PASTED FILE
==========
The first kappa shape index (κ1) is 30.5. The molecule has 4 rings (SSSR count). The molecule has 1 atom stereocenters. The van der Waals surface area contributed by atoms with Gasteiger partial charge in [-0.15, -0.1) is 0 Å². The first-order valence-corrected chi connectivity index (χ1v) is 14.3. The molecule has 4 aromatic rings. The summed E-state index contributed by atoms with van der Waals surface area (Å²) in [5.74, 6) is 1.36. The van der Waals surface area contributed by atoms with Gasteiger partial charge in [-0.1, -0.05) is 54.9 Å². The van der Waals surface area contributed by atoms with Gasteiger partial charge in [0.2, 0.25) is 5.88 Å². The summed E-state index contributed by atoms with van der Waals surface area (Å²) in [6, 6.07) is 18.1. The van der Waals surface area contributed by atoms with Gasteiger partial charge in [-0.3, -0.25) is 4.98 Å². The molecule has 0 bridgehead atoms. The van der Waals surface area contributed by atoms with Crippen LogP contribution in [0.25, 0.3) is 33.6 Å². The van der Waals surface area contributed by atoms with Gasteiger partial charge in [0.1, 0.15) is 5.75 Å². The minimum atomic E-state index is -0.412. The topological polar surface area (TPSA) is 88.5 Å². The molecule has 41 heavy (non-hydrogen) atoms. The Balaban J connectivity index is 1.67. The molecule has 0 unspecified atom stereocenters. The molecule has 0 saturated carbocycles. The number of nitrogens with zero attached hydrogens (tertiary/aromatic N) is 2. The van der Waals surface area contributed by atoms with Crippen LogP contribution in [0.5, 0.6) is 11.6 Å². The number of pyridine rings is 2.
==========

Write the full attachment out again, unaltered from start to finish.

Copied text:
The first kappa shape index (κ1) is 30.5. The molecule has 4 rings (SSSR count). The molecule has 1 atom stereocenters. The van der Waals surface area contributed by atoms with Gasteiger partial charge in [-0.15, -0.1) is 0 Å². The first-order valence-corrected chi connectivity index (χ1v) is 14.3. The molecule has 4 aromatic rings. The summed E-state index contributed by atoms with van der Waals surface area (Å²) in [5.74, 6) is 1.36. The van der Waals surface area contributed by atoms with Gasteiger partial charge in [-0.1, -0.05) is 54.9 Å². The van der Waals surface area contributed by atoms with Gasteiger partial charge in [0.2, 0.25) is 5.88 Å². The summed E-state index contributed by atoms with van der Waals surface area (Å²) in [6, 6.07) is 18.1. The van der Waals surface area contributed by atoms with Gasteiger partial charge in [-0.3, -0.25) is 4.98 Å². The molecule has 0 bridgehead atoms. The van der Waals surface area contributed by atoms with Crippen LogP contribution in [0.25, 0.3) is 33.6 Å². The van der Waals surface area contributed by atoms with Gasteiger partial charge in [0.1, 0.15) is 5.75 Å². The minimum atomic E-state index is -0.412. The topological polar surface area (TPSA) is 88.5 Å². The molecule has 41 heavy (non-hydrogen) atoms. The Balaban J connectivity index is 1.67. The molecule has 0 unspecified atom stereocenters. The molecule has 0 saturated carbocycles. The number of nitrogens with zero attached hydrogens (tertiary/aromatic N) is 2. The van der Waals surface area contributed by atoms with Crippen LogP contribution in [0.5, 0.6) is 11.6 Å². The number of pyridine rings is 2.